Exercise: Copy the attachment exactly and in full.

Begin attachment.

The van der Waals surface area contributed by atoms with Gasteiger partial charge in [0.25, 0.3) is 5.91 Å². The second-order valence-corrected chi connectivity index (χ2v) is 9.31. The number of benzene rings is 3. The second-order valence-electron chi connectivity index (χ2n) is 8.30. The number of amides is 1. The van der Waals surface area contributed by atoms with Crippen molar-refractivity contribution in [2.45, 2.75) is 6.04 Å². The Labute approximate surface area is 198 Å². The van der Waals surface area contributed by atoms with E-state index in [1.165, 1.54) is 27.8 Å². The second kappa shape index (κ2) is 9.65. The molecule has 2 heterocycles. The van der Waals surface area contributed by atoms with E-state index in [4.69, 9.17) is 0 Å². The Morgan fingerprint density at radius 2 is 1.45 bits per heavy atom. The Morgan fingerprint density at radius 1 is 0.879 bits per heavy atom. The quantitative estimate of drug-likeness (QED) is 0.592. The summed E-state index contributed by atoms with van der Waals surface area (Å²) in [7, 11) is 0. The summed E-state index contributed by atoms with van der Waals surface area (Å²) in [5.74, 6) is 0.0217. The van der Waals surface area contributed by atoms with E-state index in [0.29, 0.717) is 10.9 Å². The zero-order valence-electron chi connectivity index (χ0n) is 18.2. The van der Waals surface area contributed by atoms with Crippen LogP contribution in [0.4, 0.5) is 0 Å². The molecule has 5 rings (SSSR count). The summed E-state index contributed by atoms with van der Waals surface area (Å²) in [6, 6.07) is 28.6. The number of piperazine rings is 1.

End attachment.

The van der Waals surface area contributed by atoms with Gasteiger partial charge in [0.25, 0.3) is 5.91 Å². The second-order valence-corrected chi connectivity index (χ2v) is 9.31. The number of benzene rings is 3. The second-order valence-electron chi connectivity index (χ2n) is 8.30. The number of amides is 1. The van der Waals surface area contributed by atoms with Crippen molar-refractivity contribution in [2.45, 2.75) is 6.04 Å². The Labute approximate surface area is 198 Å². The van der Waals surface area contributed by atoms with E-state index in [1.165, 1.54) is 27.8 Å². The second kappa shape index (κ2) is 9.65. The molecule has 2 heterocycles. The van der Waals surface area contributed by atoms with E-state index in [4.69, 9.17) is 0 Å². The Morgan fingerprint density at radius 2 is 1.45 bits per heavy atom. The Morgan fingerprint density at radius 1 is 0.879 bits per heavy atom. The quantitative estimate of drug-likeness (QED) is 0.592. The summed E-state index contributed by atoms with van der Waals surface area (Å²) in [7, 11) is 0. The summed E-state index contributed by atoms with van der Waals surface area (Å²) in [5.74, 6) is 0.0217. The van der Waals surface area contributed by atoms with E-state index in [0.29, 0.717) is 10.9 Å². The zero-order valence-electron chi connectivity index (χ0n) is 18.2. The van der Waals surface area contributed by atoms with Crippen LogP contribution in [0.4, 0.5) is 0 Å². The molecule has 5 rings (SSSR count). The summed E-state index contributed by atoms with van der Waals surface area (Å²) in [6, 6.07) is 28.6. The number of piperazine rings is 1.